CEE340Ch1Ch2

CEE340Ch1Ch2 - Hydraulic and Water Resources CEE 340 Dr....

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Hydraulic and Water Resources CEE 340 Dr. Mohamed Kacem, Ph.D., P.E. Wednesday from 7:10 to 9:50 PM January 12, 2011 Chapter 1 & 2
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CHAPTER THREE GROUNDWATER FLOW
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1. 1 INTRODUCTION
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Chapter 1 Demand for Water 1.1 Development of Water Resources o How much water do we need? We need to know current requirement WE need to predict future use o How much water is available? We need to obtain a reliable estimate of Surface water = Hydrology Groundwater= hydrogeology Deficit must be covered by desalination
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Chapter 1 Demand for Water 1.1 Development of Water Resources
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Major Hydrologic Processes Precipitation (measured by radar or rain gage) Evaporation or ET (loss to atmosphere) Infiltration (loss to subsurface soils) Overland flow (sheet flow toward nearest stream) Streamflow (measured flow at stream gage) Ground water flow and well mechanics Water quality and contaminant transport (S & GW)
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History of Hydrology - 1800s Chezy Channel Formula in the 1780s Open channel flow experiments - 1800s US Army Corps of Eng established (1802) Darcy and Dupuit laws of ground water - 1850s USGS first measured Miss River flow in 1888 Manning’s Eqn - Open Channel Flow - 1889 U.S. Weather Bureau 1891 (NWS) Major Hurricane at Galveston - 1900 (8000 dead)
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History of Hydrology - 1900s Early 1900s saw great expansion of water supply and flood control dams in the western U.S. - in response to Dust Bowl and the Great Depression of the 1920s & 30s U.S. Dept of Agriculture began many hydrologic studies Sherman UH and Horton infiltration theory - mid 1930s U.S. Army Corps of Engineers (1930s) - large projects Major Hurricane at Florida - over 2000 deaths Penman (1948) - complete theory of evaporation Hurricane (2005) Katrina and Rita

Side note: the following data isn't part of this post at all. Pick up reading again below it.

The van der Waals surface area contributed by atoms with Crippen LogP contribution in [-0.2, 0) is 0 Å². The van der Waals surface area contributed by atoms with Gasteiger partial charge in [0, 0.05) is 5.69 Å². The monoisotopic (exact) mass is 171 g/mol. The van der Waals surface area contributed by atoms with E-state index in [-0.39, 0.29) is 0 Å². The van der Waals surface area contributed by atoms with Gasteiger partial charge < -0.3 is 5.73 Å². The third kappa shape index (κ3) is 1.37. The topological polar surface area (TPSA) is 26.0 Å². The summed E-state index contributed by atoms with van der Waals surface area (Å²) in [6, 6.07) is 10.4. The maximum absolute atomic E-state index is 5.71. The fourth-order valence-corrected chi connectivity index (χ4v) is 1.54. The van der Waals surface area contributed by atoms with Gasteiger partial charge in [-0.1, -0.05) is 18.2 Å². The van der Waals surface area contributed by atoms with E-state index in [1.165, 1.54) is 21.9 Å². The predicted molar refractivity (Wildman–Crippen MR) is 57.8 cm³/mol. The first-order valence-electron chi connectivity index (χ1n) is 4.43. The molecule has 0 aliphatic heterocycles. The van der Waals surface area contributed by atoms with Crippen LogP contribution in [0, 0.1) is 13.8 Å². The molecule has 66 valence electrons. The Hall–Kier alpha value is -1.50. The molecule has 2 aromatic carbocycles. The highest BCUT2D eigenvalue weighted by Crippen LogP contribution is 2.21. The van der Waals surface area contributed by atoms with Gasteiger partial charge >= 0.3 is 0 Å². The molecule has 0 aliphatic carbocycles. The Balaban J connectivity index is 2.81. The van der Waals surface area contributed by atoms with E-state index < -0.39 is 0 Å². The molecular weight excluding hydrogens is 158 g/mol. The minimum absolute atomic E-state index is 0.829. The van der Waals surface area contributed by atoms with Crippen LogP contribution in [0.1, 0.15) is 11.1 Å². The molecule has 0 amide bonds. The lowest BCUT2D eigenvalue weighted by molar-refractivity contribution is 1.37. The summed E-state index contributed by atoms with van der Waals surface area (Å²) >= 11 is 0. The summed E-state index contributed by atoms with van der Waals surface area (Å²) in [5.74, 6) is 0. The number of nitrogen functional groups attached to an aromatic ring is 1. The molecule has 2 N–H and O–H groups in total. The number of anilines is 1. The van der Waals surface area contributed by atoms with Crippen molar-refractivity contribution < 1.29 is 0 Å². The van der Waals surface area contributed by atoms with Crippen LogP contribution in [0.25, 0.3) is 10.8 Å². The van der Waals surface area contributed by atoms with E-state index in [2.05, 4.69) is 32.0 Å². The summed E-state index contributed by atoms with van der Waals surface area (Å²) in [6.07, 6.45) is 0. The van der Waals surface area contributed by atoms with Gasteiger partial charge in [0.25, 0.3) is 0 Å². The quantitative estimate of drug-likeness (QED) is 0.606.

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Water Resources Engineering and Management
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Chapter 1 Demand for Water 1.1 Development of Water Resources o One Third of US Counties face increased risk of water shortage and drought. o By mid-century climate change will mean a high or extreme risk of water shortages in 14 states, Arizona Arkansas California Colorado Florida Idaho Kansas Mississippi Montana Nebraska Nevada New Mexico Oklahoma Texas
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Chapter 1 Demand for Water 1.1 Development of Water Resources o How are the requirement satisfied by supplies? Comparison between supplies and distribution IF supplies exceed the demands, we choose direct withdraw from source Adequate storage is always recommend for national security purpose » Dams and control structures are designed to store and regulate the water flow » Other water facilities are required i.e pump station, pipeline
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1. 2 ASSESSMENT OF DEMANDS
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1.2 Assessment of Demands Water demand Residential Commercial (school, hospital, navel base…) Industrial (nuclear power plant, drug manufacturing, food processing) Irrigation (golf course, agriculture) Water availability in the vicinity
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CEE340Ch1Ch2 - Hydraulic and Water Resources CEE 340 Dr....

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